How to eat ‘Franglais’

Bonjour tout le monde, I mentioned in my post for ‘Soupe de Moules’  (see blog under starters) a couple of tips on how to eat soup in Paris ( Never with wine and never with bread!) So I thought that I would share with you some table/restaurant etiquette* to stop you from making ‘faux pas’ when dining out in Paris, and that may even get you better service – or at least treated with a little more respect by the Parisian waiters!

The first thing to learn is to let go of the Anglo-Saxon idea that ‘The Customer is always right’ and that we have the right to swan in and out of shops and restaurants as if we owned them, treating the staff as our temporary servants,


In the UK and the US shops and restaurants etc are seen as ‘public domain’ and we have the right to mooch around at leisure. In France however, these establishments are  ‘private domain’ and we enter them on the invitation of the owner and it is polite to say ‘bonjour madame / monsieur when entering and merci madame / monsieur when leaving,even if you have not bought anything, this will be greatly appreciated and set you aside from other ignorant tourists who are being treated with disdain.

Parisian waiters follow a rigorous training to be given the honour of wearing the long black apron.  Watch them weaving their way, expertly balancing trays laden with plates, bottles and glasses on one hand raised above their heads, through impossibly tight spaces, often up and down narrow spiral staircases, narrowly missing a colleague coming in the opposite direction.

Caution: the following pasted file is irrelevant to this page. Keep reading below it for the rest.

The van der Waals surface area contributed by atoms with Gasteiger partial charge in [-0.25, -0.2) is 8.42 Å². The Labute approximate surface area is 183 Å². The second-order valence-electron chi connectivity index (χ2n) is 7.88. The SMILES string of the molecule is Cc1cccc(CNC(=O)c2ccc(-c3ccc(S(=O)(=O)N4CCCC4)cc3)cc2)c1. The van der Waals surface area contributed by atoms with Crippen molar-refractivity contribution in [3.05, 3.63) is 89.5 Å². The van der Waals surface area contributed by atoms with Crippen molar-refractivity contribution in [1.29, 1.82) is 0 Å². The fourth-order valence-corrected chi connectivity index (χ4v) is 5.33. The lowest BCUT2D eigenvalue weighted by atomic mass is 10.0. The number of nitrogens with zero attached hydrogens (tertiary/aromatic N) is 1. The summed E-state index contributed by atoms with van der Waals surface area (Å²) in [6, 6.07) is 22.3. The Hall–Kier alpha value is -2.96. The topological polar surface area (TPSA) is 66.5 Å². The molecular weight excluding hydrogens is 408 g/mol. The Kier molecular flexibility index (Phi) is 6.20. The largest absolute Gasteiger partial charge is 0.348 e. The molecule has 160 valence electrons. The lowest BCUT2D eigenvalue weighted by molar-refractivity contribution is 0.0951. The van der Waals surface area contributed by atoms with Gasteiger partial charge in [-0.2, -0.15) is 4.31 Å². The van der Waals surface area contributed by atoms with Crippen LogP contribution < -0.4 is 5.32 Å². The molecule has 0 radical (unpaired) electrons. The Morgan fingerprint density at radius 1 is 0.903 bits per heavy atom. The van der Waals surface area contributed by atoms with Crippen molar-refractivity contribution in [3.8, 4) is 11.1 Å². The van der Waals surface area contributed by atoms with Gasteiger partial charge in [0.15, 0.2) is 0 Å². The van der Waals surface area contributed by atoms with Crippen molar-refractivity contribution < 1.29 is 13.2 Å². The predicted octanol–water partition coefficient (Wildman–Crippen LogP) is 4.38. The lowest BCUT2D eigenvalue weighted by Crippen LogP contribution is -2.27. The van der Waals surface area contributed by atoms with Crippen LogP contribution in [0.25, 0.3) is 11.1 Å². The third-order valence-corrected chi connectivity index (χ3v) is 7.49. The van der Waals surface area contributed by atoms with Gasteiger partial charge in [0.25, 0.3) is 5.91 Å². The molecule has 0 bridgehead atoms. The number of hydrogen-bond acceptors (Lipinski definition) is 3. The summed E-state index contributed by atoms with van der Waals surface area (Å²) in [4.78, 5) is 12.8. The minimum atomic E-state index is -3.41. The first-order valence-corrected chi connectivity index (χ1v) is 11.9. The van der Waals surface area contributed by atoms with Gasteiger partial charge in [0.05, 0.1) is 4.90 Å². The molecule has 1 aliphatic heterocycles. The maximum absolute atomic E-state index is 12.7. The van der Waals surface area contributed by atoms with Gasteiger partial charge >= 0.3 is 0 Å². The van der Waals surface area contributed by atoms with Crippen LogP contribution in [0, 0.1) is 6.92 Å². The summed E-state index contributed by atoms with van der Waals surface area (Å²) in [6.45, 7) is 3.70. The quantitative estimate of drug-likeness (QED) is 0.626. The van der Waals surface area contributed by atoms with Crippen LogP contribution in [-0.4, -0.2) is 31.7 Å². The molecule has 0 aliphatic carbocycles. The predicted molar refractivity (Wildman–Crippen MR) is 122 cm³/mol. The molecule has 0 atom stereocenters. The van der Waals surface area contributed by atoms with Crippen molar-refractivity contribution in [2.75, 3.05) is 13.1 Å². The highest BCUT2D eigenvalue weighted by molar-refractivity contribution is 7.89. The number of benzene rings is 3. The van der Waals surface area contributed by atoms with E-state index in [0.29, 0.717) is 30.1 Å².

The best way to attract a waiter is to either, catch his eye and give him a polite nod, or by saying ‘S’il vous plait monsieur’ as he glides past your table, he may not return immediately, but you will have been placed in a mental queue and he will serve you when your turn arrives. Their efficiency is second to none – unless of course, you don’t follow the rules…..

So next time that you find yourself in the beautiful ‘City of Light’, put these simple tips into action and see what a difference it makes.

Bonne Chance!

* ‘etiquette’ is a false friend ‘faux amis’ in English it means ‘social manners’

But in French it means a sticky label (as on a wine bottle!)


3 thoughts on “How to eat ‘Franglais’

  1. Marie-Christine says:

    I am laughing ! I learned it the same way, When I was a ‘jeune fille au pair’ in scotland, the young children were shocked with my manners when I was eating …T never forgot.

  2. Jacqui Martin says:

    What could I add…given the experience my husband had in the little resturant in Plas tetre….sitting comfortably is obviously not a necessity, ( you have to accept you wont have any personal space at all), and when the waiter caught his hip on his chair exclaimed very loudly in French….’my god, he has an arse as big as my grandmother……'(he was shocked when i translated into english )
    That said, i have spent many happy hours in Paris resturants with Linda, and concur, an effort with the language gets you everywhere, and if you accept the differencess its a lovely experience!

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